In studies conducted by Glaser and Dimitrakakis, two thirds of women treated with subcutaneous testosterone implants have scalp hair re-growth on therapy. Women who did not re-grow hair were more likely to be hypo or hyperthyroid, iron deficient or have elevated body mass index. And none of the 285 patients treated for up to 56 months with subcutaneous T therapy complained of hair loss.
Myth #6: It has adverse effects on the heart
On the contrary, there is overwhelming biological and clinical evidence that testosterone promotes a healthy heart. Testosterone has a beneficial effect on lean body mass, glucose metabolism and lipid profiles in men and women. It is successfully used to treat and prevent cardiovascular disease and diabetes.
Testosterone also widens blood vessels in both sexes, has immune-modulating properties that inhibit plaque and strengthens the cardiac muscle. It improves functional capacity, insulin resistance and muscle strength in both men and women with congestive heart failure.
Myth #7: It causes liver damage
High doses of oral, synthetic androgens (e.g., methyl-testosterone) pass through the digestive system, are absorbed into the entero-hepatic circulation and can adversely affect the liver. But subcutaneous implants and topical patches avoid the entero-hepatic circulation and bypass the liver. So there is no adverse effect on the liver, liver enzymes or clotting factors.
Furthermore, non-oral testosterone does not increase the risk of deep venous thrombosis or pulmonary embolism like oral estrogens, androgens and synthetic progestins. And despite the concern over liver toxicities with anabolic steroids and oral synthetic androgens, there are only 3 reports of hepa-tocellular carcinoma in men treated with high doses of oral synthetic methyl testosterone. Even the report of benign tumors (adenomas) with oral androgen therapy is exceedingly rare.
Myth #8: It causes aggression
Although anabolic steroids can increase aggression and rage, this does not occur with testosterone therapy. Even supra-pharmacologic doses of intramuscular testosterone undecanoate do not increase aggressive behavior. But as stated before, testosterone can aromatize to estradiol. And there is considerable evidence among species, that estrogens, not testosterone, play a major role in aggression and hostility.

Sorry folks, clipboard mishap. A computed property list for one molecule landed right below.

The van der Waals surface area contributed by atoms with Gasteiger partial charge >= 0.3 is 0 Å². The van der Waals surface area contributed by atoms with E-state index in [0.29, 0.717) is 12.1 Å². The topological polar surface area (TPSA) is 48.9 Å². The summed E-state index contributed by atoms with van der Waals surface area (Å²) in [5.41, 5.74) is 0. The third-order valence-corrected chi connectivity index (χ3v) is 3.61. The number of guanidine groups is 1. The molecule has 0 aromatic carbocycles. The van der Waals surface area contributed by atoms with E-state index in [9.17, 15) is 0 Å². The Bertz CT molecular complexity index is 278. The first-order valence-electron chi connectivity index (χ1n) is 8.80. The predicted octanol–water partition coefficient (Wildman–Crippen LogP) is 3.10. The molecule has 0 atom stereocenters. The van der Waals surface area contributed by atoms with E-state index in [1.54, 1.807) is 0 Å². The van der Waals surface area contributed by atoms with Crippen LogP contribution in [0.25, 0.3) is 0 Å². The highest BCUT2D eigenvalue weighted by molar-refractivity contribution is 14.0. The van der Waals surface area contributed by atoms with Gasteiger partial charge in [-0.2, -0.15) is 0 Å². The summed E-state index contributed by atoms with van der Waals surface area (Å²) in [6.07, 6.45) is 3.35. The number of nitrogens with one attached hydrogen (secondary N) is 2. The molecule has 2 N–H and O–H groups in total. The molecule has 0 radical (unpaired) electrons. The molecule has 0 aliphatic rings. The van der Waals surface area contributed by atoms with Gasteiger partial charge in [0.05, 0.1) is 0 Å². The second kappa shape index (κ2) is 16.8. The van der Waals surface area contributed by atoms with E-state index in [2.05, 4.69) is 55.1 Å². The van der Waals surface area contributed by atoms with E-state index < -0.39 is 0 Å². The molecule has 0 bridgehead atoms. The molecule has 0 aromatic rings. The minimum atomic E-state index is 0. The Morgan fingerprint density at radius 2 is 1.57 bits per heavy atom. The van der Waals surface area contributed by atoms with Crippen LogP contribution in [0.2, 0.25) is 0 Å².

However, in studies conducted by Glaser and Dimitrakakis, over 90% of women treated with subcutaneous testosterone therapy have documented decreased aggression, irritability and anxiety. And this is not a new finding. Androgen therapy has been used to treat PMS for over 60 years.
Myth #9: It may increase the risk of breast cancer
It was recognized as early as 1937 that breast cancer was an estrogen sensitive cancer and that testosterone acted as a counter balance to estrogen. Clinical trials in primates and humans have confirmed that testosterone has a beneficial effect on breast tissue by decreasing breast proliferation and preventing stimulation from estradiol.
However, some epidemiological studies have reported an association between elevated androgens and breast cancer. But these studies suffer from methodological limitations, and more importantly, do not account for associated elevated estradiol levels and increased body mass index. And the cause and effect interpretation of these studies conflicts with the known biological effect of testosterone.
Although testosterone is breast protective, it can aromatize to estradiol and have a secondary, stimulatory effect on the estrogen receptor. But when testosterone is combined with an aromatase inhibitor in a subcutaneous implant, it blocks testosterone from aromatizing.
This form of treatment has been shown to effectively treat androgen deficiency symptoms in breast cancer survivors and is currently being evaluated in a U.S. national cancer study. In addition, Dimitrakakis and Glaser see a reduced incidence of breast cancer in women treated with testosterone or testosterone with anastrozole implants.
Myth #10: The safety of testosterone use in women has not been established
Testosterone implants have been used safely in women since 1938. Any real concerns would be well established by now.
Long-term data exists on the successful and safe use of testosterone in doses of up to 225 mg in up to 40 years of therapy. In addition, long term follow up studies on supra-pharmacologic doses used to 'female to male' transgender patients report no increase in mortality, breast cancer, vascular disease or other major health problems.
Many of the side effects and safety concerns attributed to testosterone are from oral formulations, or are secondary to increased aromatase activity due to elevated estradiol. This effect increases with age, obesity, alcohol intake, insulin resistance, breast cancer, medications, drugs, processed diet and sedentary lifestyle. Although often overlooked or not addressed in clinical studies, monitoring aromatase activity and symptoms of elevated estradiol is critical to the safe use of testosterone in both sexes.
Adequate testosterone is essential for physical, mental and emotional health in both sexes. Abandoning myths, misconceptions and unfounded concerns about testosterone and testosterone therapy in women allows physicians to provide evidence based recommendations and appropriate therapy
Testosterone Replacement Therapy or a Testosterone Booster?
If you have low levels of testosterone, not only will your libido plummet, your general health will also suffer. The good news is you can increase testosterone levels naturally and safely, with a combination of proven herbs. Let's take a look at them...
Testosterone is what makes you feel a man and has an affect on numerous areas of your health and to get the most from life and sex you need it. As levels can drop as you age, you need to get more of it and you can do it naturally.